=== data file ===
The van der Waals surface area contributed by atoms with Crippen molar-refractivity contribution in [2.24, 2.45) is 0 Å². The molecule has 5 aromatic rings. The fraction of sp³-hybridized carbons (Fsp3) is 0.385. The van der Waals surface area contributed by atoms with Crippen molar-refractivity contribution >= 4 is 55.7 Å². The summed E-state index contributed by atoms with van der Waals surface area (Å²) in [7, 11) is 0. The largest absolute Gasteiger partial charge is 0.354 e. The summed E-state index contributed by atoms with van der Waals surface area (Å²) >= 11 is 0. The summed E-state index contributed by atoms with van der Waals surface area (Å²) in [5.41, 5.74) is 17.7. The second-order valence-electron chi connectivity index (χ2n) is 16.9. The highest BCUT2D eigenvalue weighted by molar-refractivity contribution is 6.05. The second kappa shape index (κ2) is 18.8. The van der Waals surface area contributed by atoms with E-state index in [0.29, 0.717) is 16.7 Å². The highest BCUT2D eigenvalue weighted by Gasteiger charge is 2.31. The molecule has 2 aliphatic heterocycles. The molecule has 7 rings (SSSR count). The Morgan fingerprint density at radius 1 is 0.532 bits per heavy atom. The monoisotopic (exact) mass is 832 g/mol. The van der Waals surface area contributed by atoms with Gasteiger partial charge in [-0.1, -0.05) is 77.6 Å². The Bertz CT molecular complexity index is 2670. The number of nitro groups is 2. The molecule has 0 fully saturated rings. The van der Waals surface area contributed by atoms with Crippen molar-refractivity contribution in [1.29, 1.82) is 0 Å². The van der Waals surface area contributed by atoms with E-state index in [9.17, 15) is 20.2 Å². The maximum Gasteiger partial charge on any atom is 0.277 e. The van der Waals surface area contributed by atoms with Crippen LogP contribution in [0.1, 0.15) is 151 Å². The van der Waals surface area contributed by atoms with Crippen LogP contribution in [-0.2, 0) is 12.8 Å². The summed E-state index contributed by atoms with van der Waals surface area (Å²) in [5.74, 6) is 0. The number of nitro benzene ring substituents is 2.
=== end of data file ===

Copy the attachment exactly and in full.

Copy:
The van der Waals surface area contributed by atoms with Crippen molar-refractivity contribution in [2.24, 2.45) is 0 Å². The molecule has 5 aromatic rings. The fraction of sp³-hybridized carbons (Fsp3) is 0.385. The van der Waals surface area contributed by atoms with Crippen molar-refractivity contribution >= 4 is 55.7 Å². The summed E-state index contributed by atoms with van der Waals surface area (Å²) in [7, 11) is 0. The largest absolute Gasteiger partial charge is 0.354 e. The summed E-state index contributed by atoms with van der Waals surface area (Å²) >= 11 is 0. The summed E-state index contributed by atoms with van der Waals surface area (Å²) in [5.41, 5.74) is 17.7. The second-order valence-electron chi connectivity index (χ2n) is 16.9. The highest BCUT2D eigenvalue weighted by molar-refractivity contribution is 6.05. The second kappa shape index (κ2) is 18.8. The van der Waals surface area contributed by atoms with E-state index in [0.29, 0.717) is 16.7 Å². The highest BCUT2D eigenvalue weighted by Gasteiger charge is 2.31. The molecule has 2 aliphatic heterocycles. The molecule has 7 rings (SSSR count). The Morgan fingerprint density at radius 1 is 0.532 bits per heavy atom. The monoisotopic (exact) mass is 832 g/mol. The van der Waals surface area contributed by atoms with Gasteiger partial charge in [-0.1, -0.05) is 77.6 Å². The Bertz CT molecular complexity index is 2670. The number of nitro groups is 2. The molecule has 0 fully saturated rings. The van der Waals surface area contributed by atoms with Crippen molar-refractivity contribution in [1.29, 1.82) is 0 Å². The van der Waals surface area contributed by atoms with E-state index in [9.17, 15) is 20.2 Å². The maximum Gasteiger partial charge on any atom is 0.277 e. The van der Waals surface area contributed by atoms with Crippen LogP contribution in [0.1, 0.15) is 151 Å². The van der Waals surface area contributed by atoms with Crippen LogP contribution in [-0.2, 0) is 12.8 Å². The summed E-state index contributed by atoms with van der Waals surface area (Å²) in [5.74, 6) is 0. The number of nitro benzene ring substituents is 2.